Rusty Barnes pulls the curtain back on JESUS IN THE GHOST ROOM with an ominous tone. “This is the year of terrible things ...” and yet it's not just the narrator's life that's on edge, he notes that nature itself is off kilter: "the moss doesn't even grow on the right side of the tree any more." From “Annus Horribilis,” this clever MEMENTO in poem finds our guide back at a picnic the night before as “my hands swirl in the air on their way to your pockets.” What exactly happened is open to interpretation, possibly just the rush of new love, but there’s enough mystery to read in a couple different scenarios.
Reminiscence grounds a significant portion of this collection. Mr. Barnes spirits us much farther back in his timeline to the family ties that forever haunt. It is “Summer 1974” and a father looms godlike in a young kid’s life. A sharp, familiar image from the time period is conveyed with the line “cigarette packs rolled into both sleeves,” but it’s the "like epaulets” description that delivers distinctive style. Other highlights include “Listening to Hugo Winterhalter in the Early AM” and “Fire.”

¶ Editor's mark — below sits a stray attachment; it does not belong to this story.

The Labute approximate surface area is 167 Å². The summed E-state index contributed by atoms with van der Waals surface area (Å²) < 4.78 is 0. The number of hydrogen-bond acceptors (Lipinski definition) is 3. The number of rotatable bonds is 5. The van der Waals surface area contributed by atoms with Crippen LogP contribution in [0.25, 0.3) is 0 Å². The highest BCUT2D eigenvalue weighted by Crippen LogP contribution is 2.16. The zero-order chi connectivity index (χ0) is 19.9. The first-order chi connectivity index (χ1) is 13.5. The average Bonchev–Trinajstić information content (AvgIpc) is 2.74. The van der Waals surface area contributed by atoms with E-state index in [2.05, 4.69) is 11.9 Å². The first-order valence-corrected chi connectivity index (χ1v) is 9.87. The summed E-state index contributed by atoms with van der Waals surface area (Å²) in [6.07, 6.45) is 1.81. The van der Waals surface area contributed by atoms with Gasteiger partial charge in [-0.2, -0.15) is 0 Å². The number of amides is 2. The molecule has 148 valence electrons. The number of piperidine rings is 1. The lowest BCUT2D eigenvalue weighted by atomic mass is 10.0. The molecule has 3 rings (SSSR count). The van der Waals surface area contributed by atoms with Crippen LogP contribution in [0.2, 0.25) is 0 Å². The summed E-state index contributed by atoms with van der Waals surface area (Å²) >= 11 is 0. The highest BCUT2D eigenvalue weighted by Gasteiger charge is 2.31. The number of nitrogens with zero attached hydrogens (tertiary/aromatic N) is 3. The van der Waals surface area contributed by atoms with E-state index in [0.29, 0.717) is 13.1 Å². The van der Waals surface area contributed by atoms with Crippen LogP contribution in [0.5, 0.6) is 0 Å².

Mr. Barnes touches on many subjects, including his mom, loss of faith, male bonding, first sexual experience, nature, and imagination. An eclectic collection of verse, yes, and very relatable.